How about this Christmas, or on their Birthday, instead of giving them another toy or more
clothes, donating money to the Epilepsy foundation in their name. Of course you don’t have
to wait for a special occasion – our kids need a cure now!
Monday, November 8, 2010 6:15 PM, EST
We have officially been on the diet one month – including the time I’ve been home doing it on my own. Things are going well. Becca is not seizure free – but we’ve had some really good days. It can also be noted that the seizures Becca does have are not as hard on her little body. Even on a day she had a fairly high amount of seizure events she did not require naps to sleep off the seizures. Just two months ago, she would have been sleeping the better part of the day with identical seizure activity. This time – she didn’t skip a beat! That in and of itself is a blessing. This allows her more time to watch and learn about the world around her. Her walking is greatly improved. People who know her are noticing and
commenting to me how much better she is walking. I LOVE this! We are continuing to tweak things with this diet. That is the reason for our 3 month commitment. Trying to get things just right of how we are spreading out Becca’s meals and calories. We were doing 4 meals a day. However in an attempt to make the last meal of the day later, so she didn’t go as long overnight, it meant I woke her up to get her to eat. There was a downside to this – whenever I woke Becca up it triggered seizures. We’ve known for years that if she was sleeping off a seizure to not wake her up or it would trigger more seizures.
However, I’m guessing the same thing holds true when she was in that early restorative sleep stage. Since she would never have been in bed long – it meant I was disrupting sleep. So we have switched her to 3 meals per day. If it seems like she is hungry through the day we can change this to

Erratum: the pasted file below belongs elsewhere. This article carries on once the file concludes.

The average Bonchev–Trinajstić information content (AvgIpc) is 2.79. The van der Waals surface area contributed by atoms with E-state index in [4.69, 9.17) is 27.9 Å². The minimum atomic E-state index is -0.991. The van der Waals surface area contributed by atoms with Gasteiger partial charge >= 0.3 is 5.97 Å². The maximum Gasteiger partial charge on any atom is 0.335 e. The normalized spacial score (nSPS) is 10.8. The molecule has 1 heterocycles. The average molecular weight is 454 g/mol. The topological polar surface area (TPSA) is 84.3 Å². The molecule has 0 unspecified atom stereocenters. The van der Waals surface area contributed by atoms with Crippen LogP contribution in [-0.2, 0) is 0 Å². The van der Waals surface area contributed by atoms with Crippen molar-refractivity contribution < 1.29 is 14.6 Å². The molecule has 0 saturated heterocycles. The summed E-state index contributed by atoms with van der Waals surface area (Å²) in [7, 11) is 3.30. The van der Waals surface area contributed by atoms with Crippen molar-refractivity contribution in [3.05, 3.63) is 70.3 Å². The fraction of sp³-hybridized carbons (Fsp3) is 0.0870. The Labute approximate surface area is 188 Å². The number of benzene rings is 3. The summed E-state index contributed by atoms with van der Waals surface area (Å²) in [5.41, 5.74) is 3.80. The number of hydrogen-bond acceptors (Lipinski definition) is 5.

3 meals and a snack. Pretty much any combination. There are some set #s for her dietary needs (Calories, Fat, Protein, and Carbs). Its a tad more complicated and its set up for me by her dietitian.
I am so happy with how well she is doing so far. Hoping she continues to improve!
Wednesday, November 10, 2010 4:28 PM, EST
Just had to update that we got progress reports from school for Becca and they brought happy tears to my eyes. Becca is now signing “more” (although it is a bit of a modified sign) with a little prompting. I’ve been working on this sign with her for years. She “gets it” now!
She is attending to books!
She is using the switch (controller) for the computer
Showing clear preference for toys.
Her walking is getting better and more natural.
Not all of this is a direct result of the diet – some of this is just my little girl growing up. But my little girl is growing up. She is in such a wonderful program in school and has such awesome teachers and therapists who work with her.
She is coming right along – slow and steady at her own Becca-speed!
Wednesday, November 24, 2010 1:18 PM, EST